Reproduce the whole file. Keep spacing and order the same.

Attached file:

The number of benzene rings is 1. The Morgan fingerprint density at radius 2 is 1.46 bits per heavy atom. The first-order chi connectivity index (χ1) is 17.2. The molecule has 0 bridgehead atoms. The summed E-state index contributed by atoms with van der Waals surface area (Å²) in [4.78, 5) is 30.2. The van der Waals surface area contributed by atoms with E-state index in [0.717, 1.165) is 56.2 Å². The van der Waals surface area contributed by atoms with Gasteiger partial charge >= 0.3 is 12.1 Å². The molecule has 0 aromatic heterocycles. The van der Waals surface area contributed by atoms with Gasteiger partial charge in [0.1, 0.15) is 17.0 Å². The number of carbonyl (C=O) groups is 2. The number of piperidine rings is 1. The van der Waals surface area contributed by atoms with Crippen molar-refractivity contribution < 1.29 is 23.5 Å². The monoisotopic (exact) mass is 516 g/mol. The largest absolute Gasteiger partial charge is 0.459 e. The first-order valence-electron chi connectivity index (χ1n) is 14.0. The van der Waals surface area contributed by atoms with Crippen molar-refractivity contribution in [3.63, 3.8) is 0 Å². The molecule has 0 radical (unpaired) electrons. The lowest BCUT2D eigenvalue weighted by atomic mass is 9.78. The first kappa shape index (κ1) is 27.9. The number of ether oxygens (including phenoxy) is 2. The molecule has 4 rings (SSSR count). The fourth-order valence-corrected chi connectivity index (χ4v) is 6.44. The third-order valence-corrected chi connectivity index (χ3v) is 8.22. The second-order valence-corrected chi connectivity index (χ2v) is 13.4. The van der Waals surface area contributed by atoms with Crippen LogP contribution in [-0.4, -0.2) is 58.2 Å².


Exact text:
The number of benzene rings is 1. The Morgan fingerprint density at radius 2 is 1.46 bits per heavy atom. The first-order chi connectivity index (χ1) is 17.2. The molecule has 0 bridgehead atoms. The summed E-state index contributed by atoms with van der Waals surface area (Å²) in [4.78, 5) is 30.2. The van der Waals surface area contributed by atoms with E-state index in [0.717, 1.165) is 56.2 Å². The van der Waals surface area contributed by atoms with Gasteiger partial charge >= 0.3 is 12.1 Å². The molecule has 0 aromatic heterocycles. The van der Waals surface area contributed by atoms with Gasteiger partial charge in [0.1, 0.15) is 17.0 Å². The number of carbonyl (C=O) groups is 2. The number of piperidine rings is 1. The van der Waals surface area contributed by atoms with Crippen molar-refractivity contribution < 1.29 is 23.5 Å². The monoisotopic (exact) mass is 516 g/mol. The largest absolute Gasteiger partial charge is 0.459 e. The first-order valence-electron chi connectivity index (χ1n) is 14.0. The van der Waals surface area contributed by atoms with Crippen molar-refractivity contribution in [3.63, 3.8) is 0 Å². The molecule has 0 radical (unpaired) electrons. The lowest BCUT2D eigenvalue weighted by atomic mass is 9.78. The first kappa shape index (κ1) is 27.9. The number of ether oxygens (including phenoxy) is 2. The molecule has 4 rings (SSSR count). The fourth-order valence-corrected chi connectivity index (χ4v) is 6.44. The third-order valence-corrected chi connectivity index (χ3v) is 8.22. The second-order valence-corrected chi connectivity index (χ2v) is 13.4. The van der Waals surface area contributed by atoms with Crippen LogP contribution in [-0.4, -0.2) is 58.2 Å².